Tuesday, 8 July 2014

Increase in sectarian parades creating tension in Newry

A marked increase in sectarian unionist parades in Newry will only serve to create tension in the area according to the socialist republican party éirígí.

According to the Parades Commission a total of nine sectarian parades are due to take place in Newry on the 11th and 12th July, an increase from 6 parades on the same dates the previous year.

Voicing the party’s concerns éirígí Newry representative Stephen Murney said “Quite a number of local people from various parts of Newry have contacted us over the past week in relation to the number of parades due to be held next weekend. It must be made clear that the areas in which the majority of these parades will take place are not considered to be unionist/loyalist areas. They are in fact mixed areas and in some cases area considered to be predominantly nationalist.

“The increase in sectarian parades due to take place in Newry on the 11th and 12th July is a very worrying development, particularly as the leaders of Orangeism and unionism are clearly embarking upon a joint strategy of street protests over contentious marches. That strategy is raising concerns that there may be attempts to repeat the the ill-fated unionist actions which were marked by large-scale disruption across the Six Counties during the period around Drumcree in the late 1990's.

"Nine unionist parades are listed to take place in the Newry area over the space of next weekend. The route of some of these parades are scheduled to include main roads and city centre streets, which will only ensure a massive security lock-down resulting in shops losing trade, and members of the general public either being unable to or afraid to venture onto their own streets. This will have an extremely negative impact upon the local economy on two of the busiest days of the summer.

"It’s also clear that some of these parades are totally pointless and includes a number of marches to the city centre bus depot so that members of the Orange Order board a bus to take them elsewhere, then when they return that evening they march from the depot.

"This is clearly marching for the sake of marching. One has to ask why they simply refuse to board these buses outside the Orange Hall instead of insisting upon creating disruption for the whole town."

Tuesday, 1 July 2014

Hundreds Protest in Newry against Internment

On Saturday [June 28] upwards of 120 people took to the streets of Newry to protest against the ongoing use of Internment by remand.

The picket was a non-party political event organised by the Anti-Internment Group of Ireland and was supported by the IRPWA. Scores of people, including many éirígí activists, attended the event which drew a lot of attention from shoppers and the general public in Newry
The colourful picket stretched the length of Monaghan St, one of the busiest streets in the city, and the protesters carried many flags, placards and banners. Republican music was also played for the duration of the picket which added to the atmosphere.
The main speaker at the event was éirígí's Newry spokesperson Stephen Murney, who was released from Maghaberry prison 5 months ago after being interned by remand for 14 months.
Stephen began by speaking about the historical aspect to internment and how it’s current day use is a more sinister and deceptive practice as it gives a false impression of “due process”.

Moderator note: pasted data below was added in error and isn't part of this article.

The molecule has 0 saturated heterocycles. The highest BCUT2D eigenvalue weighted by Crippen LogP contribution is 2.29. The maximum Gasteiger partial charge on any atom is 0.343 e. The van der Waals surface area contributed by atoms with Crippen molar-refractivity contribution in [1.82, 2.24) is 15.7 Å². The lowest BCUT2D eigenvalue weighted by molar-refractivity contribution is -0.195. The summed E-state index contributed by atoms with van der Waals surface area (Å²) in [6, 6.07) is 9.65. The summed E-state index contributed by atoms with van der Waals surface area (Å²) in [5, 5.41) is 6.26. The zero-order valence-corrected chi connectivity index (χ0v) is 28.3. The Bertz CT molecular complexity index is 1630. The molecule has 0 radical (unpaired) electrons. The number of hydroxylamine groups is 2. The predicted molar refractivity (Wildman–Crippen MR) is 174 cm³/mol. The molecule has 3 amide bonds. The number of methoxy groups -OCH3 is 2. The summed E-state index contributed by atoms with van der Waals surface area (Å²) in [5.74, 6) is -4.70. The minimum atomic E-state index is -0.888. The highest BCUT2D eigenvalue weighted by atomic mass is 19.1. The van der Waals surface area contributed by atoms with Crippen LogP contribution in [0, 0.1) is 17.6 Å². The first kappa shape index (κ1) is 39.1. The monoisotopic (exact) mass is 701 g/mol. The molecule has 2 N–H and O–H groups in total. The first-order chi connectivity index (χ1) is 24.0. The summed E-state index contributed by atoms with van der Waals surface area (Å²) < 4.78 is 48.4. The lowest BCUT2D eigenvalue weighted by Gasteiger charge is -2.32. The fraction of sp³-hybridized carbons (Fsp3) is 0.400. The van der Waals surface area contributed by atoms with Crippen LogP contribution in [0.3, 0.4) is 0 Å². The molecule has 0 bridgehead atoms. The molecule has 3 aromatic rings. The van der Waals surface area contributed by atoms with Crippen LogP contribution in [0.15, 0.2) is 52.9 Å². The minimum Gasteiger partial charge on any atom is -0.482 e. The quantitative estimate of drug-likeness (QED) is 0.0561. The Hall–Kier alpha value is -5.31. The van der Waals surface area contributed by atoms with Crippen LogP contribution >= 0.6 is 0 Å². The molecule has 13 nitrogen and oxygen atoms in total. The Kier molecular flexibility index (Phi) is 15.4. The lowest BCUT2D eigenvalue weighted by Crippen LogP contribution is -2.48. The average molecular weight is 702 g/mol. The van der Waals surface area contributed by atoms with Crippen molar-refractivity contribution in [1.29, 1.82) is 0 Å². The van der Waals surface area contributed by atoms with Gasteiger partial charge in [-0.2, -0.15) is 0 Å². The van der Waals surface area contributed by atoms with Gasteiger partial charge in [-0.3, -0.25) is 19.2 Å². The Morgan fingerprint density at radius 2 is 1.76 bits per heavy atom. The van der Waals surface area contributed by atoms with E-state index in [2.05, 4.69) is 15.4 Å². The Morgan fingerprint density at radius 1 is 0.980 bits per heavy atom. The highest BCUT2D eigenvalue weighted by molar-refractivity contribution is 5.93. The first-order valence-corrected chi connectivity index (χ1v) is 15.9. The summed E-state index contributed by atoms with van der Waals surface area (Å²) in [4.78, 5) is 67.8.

Stephen said “All too often we hear of Republican activists being arrested, charged and remanded. And all too often we hear of those charges being withdrawn or the victim being found innocent but only after spending a lengthy period of time in a British prison. If that's not a form of internment, then I don't know what is.”
Murney continued by pointing out the conditions and further punishment political internees can expect to endure “And it's while in those prisons that they are further punished, violated and oppressed by the British state using various means. While this picket today has been organised to highlight and oppose internment, we can't do so without acknowledging the fact that there are numerous other issues that stem from being interned. A few examples are forced strip searches, a brutal practice, the graphic details of which which we are only all too familiar with. Controlled movement which limits and severely restricts the freedom of movement and association between political prisoners. Isolation of Republican prisoners such as Gavin Coyle who has been locked up since 2011 in a small cell for 23 hours a day, he has no contact with any other prisoner. This amounts to psychological torture.”
Stephen finished by thanking the organisers and participants for taking part in the protest and urged everyone to continue to highlight and oppose internment in it’s current day form.

Speaking after the protest the éirígí activist said “What we have achieved here today is very important, we have brought this message to hundreds of everyday people here in Newry. And the message is that internment is still in use and it needs to be opposed by everyone. It’s interesting to note that not one single newly elected nationalist councillor from Newry and Mourne District Council or indeed the new Mayor of Newry attended this event in their home town. In the run up to the elections you would have tripped over them but now they are nowhere to be seen. They portray themselves as champions of human rights, but they must have had more important issues to deal with on Saturday.
Murney concluded “Events like these are vital to raise awareness i would urge everyone to organise and participate in similar initiatives to highlight internment.”